On the Importance of ETL


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If you translate IT analytics professions into their Hollywood counterparts, analysts are the stars and big data architects are the directors. It’s great to be in the leading roles. But you can’t make a movie with just stars and a director. Somebody has to build sets, manage the lighting and roll film. Our IT analytics equivalent is ETL – the difficult but totally essential process of moving data and manipulating it into the highly usable forms specified by the architects and demanded by the analysts. In this extended series on big data, I’ve so far concentrated on the essential role of data models even in a big data world and understanding what those models should be. This is, I’ll admit, far more interesting than talking about the manipulations of the data necessary to produce them. But I’ve seen more than one organization get hung up on the ETL – especially in this new big data, Hadoop based world.

ETL has always been an important and largely unsung part of the broader data warehousing world. But there are several reasons why its role is larger and more challenging these days. The centerpiece of the enterprise analytics platform is typically a data lake – an Hadoop-based repository for traditional enterprise data, machine generated sources like digital data, and truly unstructured data from social media, call-center notes, user-feedback and other text-oriented systems.

When you drop all that data into one place, you create an unprecedented set of ETL challenges. Not only have you landed more data sources in one place and with higher integration requirements than ever before, you’ve also introduced several fundamentally new types of data into the warehouse that (as this whole series has argued) require very complex and new forms of data transformation to be useful.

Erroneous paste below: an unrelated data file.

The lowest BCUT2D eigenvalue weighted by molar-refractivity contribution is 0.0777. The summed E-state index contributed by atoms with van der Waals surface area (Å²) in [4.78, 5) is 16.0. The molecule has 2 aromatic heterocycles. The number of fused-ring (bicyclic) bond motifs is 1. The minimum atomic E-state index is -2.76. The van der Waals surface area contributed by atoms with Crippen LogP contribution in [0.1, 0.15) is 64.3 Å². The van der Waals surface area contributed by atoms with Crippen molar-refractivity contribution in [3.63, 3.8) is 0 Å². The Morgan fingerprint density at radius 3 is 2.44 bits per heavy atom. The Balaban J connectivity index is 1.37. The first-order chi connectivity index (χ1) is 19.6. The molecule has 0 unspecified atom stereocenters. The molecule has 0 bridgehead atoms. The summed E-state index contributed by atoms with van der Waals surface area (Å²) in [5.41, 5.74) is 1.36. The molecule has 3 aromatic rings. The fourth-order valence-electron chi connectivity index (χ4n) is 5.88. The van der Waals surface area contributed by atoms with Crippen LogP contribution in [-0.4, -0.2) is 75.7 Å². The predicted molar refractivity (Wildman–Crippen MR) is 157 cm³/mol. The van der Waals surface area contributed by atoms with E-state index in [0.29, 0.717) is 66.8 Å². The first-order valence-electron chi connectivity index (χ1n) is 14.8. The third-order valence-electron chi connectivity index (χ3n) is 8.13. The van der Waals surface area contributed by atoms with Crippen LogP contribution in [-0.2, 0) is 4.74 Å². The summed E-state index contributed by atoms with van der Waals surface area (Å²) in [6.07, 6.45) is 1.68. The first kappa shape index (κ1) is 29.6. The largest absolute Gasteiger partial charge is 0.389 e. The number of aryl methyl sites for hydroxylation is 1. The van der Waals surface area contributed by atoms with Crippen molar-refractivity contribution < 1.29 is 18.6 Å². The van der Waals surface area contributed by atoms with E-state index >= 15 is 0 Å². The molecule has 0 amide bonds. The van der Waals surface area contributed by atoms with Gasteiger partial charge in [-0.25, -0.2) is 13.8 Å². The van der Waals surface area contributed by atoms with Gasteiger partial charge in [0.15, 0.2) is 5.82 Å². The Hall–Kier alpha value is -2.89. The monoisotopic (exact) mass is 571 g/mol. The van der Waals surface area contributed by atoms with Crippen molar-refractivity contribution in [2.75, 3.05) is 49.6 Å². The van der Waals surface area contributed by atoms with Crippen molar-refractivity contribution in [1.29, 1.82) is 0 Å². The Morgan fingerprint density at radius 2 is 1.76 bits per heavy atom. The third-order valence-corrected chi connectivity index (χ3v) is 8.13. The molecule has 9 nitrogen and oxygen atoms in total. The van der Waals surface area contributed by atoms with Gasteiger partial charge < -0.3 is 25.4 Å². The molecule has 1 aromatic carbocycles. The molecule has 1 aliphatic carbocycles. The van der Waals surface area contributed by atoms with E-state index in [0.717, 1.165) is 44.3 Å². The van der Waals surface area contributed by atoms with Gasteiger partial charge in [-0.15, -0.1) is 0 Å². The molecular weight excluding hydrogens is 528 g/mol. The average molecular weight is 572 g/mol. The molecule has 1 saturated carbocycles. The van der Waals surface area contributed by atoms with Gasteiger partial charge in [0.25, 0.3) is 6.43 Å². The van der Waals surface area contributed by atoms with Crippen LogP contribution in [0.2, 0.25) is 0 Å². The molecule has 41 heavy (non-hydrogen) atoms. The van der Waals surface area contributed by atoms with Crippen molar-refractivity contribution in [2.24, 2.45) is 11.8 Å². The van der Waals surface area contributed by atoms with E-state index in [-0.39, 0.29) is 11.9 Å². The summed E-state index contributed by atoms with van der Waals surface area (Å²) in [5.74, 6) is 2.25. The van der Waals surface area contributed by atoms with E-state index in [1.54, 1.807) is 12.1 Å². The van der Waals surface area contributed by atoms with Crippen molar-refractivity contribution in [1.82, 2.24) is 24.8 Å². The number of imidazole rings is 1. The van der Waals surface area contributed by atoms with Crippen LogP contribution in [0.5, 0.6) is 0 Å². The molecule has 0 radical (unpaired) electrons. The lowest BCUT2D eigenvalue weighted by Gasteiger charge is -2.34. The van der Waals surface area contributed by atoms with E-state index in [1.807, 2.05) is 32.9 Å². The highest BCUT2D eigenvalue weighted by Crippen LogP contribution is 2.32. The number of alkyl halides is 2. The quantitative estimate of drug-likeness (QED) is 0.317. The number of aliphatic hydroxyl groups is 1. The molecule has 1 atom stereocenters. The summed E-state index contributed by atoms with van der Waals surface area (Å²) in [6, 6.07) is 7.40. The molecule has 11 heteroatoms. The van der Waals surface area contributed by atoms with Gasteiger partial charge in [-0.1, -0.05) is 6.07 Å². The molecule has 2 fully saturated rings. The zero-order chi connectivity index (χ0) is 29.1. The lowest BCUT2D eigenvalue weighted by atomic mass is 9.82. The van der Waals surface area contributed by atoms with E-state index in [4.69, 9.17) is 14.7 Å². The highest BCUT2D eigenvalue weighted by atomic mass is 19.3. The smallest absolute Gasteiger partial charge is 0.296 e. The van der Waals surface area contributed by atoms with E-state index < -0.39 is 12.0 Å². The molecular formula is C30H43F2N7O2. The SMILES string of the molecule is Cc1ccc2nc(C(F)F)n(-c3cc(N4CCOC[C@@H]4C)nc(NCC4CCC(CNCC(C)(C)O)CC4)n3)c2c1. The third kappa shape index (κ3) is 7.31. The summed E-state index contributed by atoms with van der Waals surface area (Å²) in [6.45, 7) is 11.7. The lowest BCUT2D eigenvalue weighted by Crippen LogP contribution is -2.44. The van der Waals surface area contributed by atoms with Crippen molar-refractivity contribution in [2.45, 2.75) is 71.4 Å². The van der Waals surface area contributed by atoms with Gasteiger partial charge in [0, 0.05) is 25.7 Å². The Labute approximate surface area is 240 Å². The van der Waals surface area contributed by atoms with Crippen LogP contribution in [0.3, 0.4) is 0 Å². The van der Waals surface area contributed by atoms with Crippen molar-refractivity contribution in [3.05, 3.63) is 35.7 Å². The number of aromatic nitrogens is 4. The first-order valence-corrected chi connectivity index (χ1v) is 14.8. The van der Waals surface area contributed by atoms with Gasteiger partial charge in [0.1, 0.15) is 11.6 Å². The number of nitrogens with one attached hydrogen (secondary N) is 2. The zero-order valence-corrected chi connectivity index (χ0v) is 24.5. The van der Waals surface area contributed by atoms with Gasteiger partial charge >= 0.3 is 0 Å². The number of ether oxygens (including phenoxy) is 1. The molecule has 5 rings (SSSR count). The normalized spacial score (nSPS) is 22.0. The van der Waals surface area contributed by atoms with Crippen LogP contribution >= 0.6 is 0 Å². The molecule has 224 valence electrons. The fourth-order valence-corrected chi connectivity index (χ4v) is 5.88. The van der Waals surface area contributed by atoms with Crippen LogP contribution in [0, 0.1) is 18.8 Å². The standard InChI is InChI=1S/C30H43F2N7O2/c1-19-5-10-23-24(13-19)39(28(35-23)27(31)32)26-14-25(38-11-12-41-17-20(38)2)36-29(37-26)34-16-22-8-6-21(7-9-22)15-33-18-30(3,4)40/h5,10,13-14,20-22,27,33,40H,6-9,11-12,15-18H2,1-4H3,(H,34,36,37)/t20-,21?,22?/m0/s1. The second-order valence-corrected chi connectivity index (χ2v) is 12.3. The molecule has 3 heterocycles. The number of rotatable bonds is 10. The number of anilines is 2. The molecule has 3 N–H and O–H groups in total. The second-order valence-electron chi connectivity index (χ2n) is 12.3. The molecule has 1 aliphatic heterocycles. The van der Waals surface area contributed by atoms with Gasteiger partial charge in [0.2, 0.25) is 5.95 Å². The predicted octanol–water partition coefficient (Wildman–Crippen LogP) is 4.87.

Statistical ETL and the types of manipulations (like the graphing techniques I described last week) are anything but traditional ETL. Similarly, text-oriented sources required advance language processing to create structured meaning that can be used in subsequent analysis. That’s ETL of a deeply analytic sort. So modern enterprise analytics platforms dramatically up the demand for both the quantity and complexity of required ETL.

But that’s not all.

In a traditional database system, ETL is part of a set of production processes to place data in a fixed and highly-optimized form. While the data models I’ve been exploring are clearly similar in scope, one of the key differences in the modern analytics paradigm is that the data model is never fixed. All the models I’ve suggested are merely convenient building blocks for analysts to work from. They are not intended to be a fully described model or a static system. If we’ve learned anything in the past ten years, it’s that analytics requires highly customized data structures to answer particular questions.